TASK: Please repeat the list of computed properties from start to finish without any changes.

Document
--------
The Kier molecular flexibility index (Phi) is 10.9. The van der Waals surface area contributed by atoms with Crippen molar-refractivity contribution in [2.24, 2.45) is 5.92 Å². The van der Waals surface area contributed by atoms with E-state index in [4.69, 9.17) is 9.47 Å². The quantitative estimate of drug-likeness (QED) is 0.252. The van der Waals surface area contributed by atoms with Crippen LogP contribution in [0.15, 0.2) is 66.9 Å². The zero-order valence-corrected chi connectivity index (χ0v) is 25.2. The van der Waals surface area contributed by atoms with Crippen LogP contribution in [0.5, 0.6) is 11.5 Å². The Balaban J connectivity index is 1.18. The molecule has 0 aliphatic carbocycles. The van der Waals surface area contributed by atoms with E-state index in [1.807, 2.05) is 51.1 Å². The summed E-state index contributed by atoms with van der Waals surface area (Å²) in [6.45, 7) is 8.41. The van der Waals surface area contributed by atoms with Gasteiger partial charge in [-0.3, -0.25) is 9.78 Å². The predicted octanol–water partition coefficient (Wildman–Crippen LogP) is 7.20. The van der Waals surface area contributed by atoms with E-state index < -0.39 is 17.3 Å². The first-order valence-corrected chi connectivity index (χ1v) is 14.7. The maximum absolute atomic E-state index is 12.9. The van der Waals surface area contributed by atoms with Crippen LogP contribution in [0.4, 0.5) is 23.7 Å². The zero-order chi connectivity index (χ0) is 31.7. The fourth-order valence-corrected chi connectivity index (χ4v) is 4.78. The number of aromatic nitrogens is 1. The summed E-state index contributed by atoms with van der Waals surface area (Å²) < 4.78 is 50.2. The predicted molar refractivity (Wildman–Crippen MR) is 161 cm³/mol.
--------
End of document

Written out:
The Kier molecular flexibility index (Phi) is 10.9. The van der Waals surface area contributed by atoms with Crippen molar-refractivity contribution in [2.24, 2.45) is 5.92 Å². The van der Waals surface area contributed by atoms with E-state index in [4.69, 9.17) is 9.47 Å². The quantitative estimate of drug-likeness (QED) is 0.252. The van der Waals surface area contributed by atoms with Crippen LogP contribution in [0.15, 0.2) is 66.9 Å². The zero-order valence-corrected chi connectivity index (χ0v) is 25.2. The van der Waals surface area contributed by atoms with Crippen LogP contribution in [0.5, 0.6) is 11.5 Å². The Balaban J connectivity index is 1.18. The molecule has 0 aliphatic carbocycles. The van der Waals surface area contributed by atoms with E-state index in [1.807, 2.05) is 51.1 Å². The summed E-state index contributed by atoms with van der Waals surface area (Å²) in [6.45, 7) is 8.41. The van der Waals surface area contributed by atoms with Gasteiger partial charge in [-0.3, -0.25) is 9.78 Å². The predicted octanol–water partition coefficient (Wildman–Crippen LogP) is 7.20. The van der Waals surface area contributed by atoms with E-state index < -0.39 is 17.3 Å². The first-order valence-corrected chi connectivity index (χ1v) is 14.7. The maximum absolute atomic E-state index is 12.9. The van der Waals surface area contributed by atoms with Crippen LogP contribution in [0.4, 0.5) is 23.7 Å². The zero-order chi connectivity index (χ0) is 31.7. The fourth-order valence-corrected chi connectivity index (χ4v) is 4.78. The number of aromatic nitrogens is 1. The summed E-state index contributed by atoms with van der Waals surface area (Å²) < 4.78 is 50.2. The predicted molar refractivity (Wildman–Crippen MR) is 161 cm³/mol.